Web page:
Cuba faces the next migration crisis
Along Fifth Avenue in Havana, the old stately homes are now embassies. These days they stand out not only because of their flags and seals, but because of the throngs of visa applicants desperately trying to find a way out of Cuba. The biggest crowds used to form in front of the American embassy, but not since the United States suspended visa processing after diplomats suffered unexplained health ailments. The economic difficulties of Venezuela have greatly reduced the supply of discounted crude oil shipments to Cuba and all but eliminated lucrative business deals. The impact is seen in the shortage of fuel and food, even for those residents who hold convertible pesos, the Cuban currency substitute for the dollar.
The United States has also restricted American visitors and banned cruise ship stops on the island, greatly reducing another major source of foreign exchange. Cubans are recalling the infamous “special period” after the collapse of the Soviet Union when the cutoff in Soviet aid caused a severe contraction in the Cuban economy. Visitors perceive a rising concern about the future, an impatience with economic stress, and an inflexible communist bureaucracy. Many Cubans, especially the young, believe that the only way to improve their lives is to emigrate away from the island.
Today, there is a steady trickle of Cubans who are traveling to Venezuela, Colombia, Ecuador, and Peru, joining larger streams in Central America and Mexico, making their way to the southern border. After Hondurans, Guatemalans, and El Salvadorans, Cubans form the next largest group of those seeking asylum in the United States. Cuba has a long tradition of using emigration as a steam valve for popular discontent. After the Cuban Revolution in the 1950s, the Freedom Flights brought tens of thousands of refugees unhappy with Fidel Castro and his imposition of communism. In 1980, tensions over an incident involving Cubans seeking refuge in the Peruvian embassy led Castro to announce all Cubans were free to leave.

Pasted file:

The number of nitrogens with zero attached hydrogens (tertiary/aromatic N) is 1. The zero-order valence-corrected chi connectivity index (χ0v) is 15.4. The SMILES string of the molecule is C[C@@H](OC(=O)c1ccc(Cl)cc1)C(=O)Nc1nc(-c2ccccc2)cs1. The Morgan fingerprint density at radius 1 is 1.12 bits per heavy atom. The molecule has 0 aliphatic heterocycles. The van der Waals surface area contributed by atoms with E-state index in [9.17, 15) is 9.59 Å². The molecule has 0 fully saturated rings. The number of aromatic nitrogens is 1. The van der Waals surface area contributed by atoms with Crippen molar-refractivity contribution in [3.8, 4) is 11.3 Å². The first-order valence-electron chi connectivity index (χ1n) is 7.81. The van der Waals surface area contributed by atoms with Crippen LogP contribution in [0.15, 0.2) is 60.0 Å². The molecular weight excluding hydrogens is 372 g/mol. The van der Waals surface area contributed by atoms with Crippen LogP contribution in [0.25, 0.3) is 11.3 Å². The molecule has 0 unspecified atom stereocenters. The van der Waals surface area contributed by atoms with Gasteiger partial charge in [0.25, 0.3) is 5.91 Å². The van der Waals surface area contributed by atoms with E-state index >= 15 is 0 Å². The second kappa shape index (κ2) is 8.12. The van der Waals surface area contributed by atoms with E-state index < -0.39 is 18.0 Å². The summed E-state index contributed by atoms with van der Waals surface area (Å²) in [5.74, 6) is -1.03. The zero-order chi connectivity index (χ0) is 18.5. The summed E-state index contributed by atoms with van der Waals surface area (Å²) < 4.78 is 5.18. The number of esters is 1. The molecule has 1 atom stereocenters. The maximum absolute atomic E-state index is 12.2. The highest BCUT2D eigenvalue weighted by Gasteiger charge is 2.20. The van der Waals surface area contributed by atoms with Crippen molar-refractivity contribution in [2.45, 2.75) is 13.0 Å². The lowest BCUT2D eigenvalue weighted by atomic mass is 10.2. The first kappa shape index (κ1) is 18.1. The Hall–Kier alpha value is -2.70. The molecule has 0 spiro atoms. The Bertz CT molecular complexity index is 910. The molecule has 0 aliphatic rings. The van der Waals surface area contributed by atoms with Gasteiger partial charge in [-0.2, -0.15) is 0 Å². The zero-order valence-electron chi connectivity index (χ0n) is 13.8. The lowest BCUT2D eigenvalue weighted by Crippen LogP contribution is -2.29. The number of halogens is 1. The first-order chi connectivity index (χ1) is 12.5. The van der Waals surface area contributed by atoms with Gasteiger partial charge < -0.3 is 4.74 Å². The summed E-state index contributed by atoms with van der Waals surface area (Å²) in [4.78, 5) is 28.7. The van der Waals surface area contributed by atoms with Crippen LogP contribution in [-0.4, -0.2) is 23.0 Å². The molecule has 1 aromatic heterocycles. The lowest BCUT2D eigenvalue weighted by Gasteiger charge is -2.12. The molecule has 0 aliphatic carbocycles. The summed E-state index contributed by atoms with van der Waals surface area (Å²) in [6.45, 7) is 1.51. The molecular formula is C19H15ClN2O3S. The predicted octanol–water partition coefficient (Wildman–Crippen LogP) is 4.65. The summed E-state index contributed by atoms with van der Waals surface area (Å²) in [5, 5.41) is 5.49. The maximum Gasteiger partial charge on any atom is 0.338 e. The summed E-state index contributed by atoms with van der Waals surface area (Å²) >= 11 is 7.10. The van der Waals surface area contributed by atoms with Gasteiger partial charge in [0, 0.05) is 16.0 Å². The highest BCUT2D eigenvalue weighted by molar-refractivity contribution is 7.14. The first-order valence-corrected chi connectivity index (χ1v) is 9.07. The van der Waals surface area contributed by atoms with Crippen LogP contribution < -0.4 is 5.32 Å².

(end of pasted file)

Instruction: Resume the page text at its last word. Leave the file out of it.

The result was the Mariel boatlift bringing 120,000 Cubans to the United States in a month. Internal tensions during the “special period” in the 1990s led to a Cuban rafter crisis that brought thousands more refugees to the Florida coast until the Coast Guard interdicted rafters at sea and detained them at the Guantanamo Bay Naval Base. The negotiations with Cuba led to the “wet foot dry foot” policy whereby Cuban rafters interdicted at sea were returned to the island while the few who survived and reached American shores were allowed to stay. The United States also agreed to accept 20,000 Cuban immigrants a year, a flow reduced since the American embassy has ceased visa processing.
The current social and economic strains within Cuba, combined with the ratcheting up of American economic sanctions on the island, are creating the conditions for a new mass exodus. The aging Communist Party First Secretary Raul Castro and the younger political cohort poised to assume power know from history that mass migration of Cubans to the United States not only eases domestic tension, but forces the United States to focus on Cuban concerns. This time, however, the rafters will more likely depart western Cuba for the Yucatan Peninsula in Mexico, rather the cross the Florida Straits directly to the United States. If Cuba refuses to accept them back, it would again set off a major exodus. These Cuban refugees would be waiting at the southern border within just days of their arrival.
The United States government could face a critical decision of how to respond if the number of Cuban refugees swell to tens of thousands. If history is any indication, this new wave of Cuban immigrants will also be accommodated in the United States. The Cuban Adjustment Act of 1966 allows Cubans to apply for lawful permanent residence after a year of physical presence in the United States. Unlike the Central Americans, these Cuban refugees will have a politically and economically powerful Cuban American community that has always welcomed them in the past.
John Caulfield is the former chief of the United States interests section in Havana. He is the founder of the Innovadores Foundation, an American nonprofit organization that supports technology entrepreneurs in Cuba.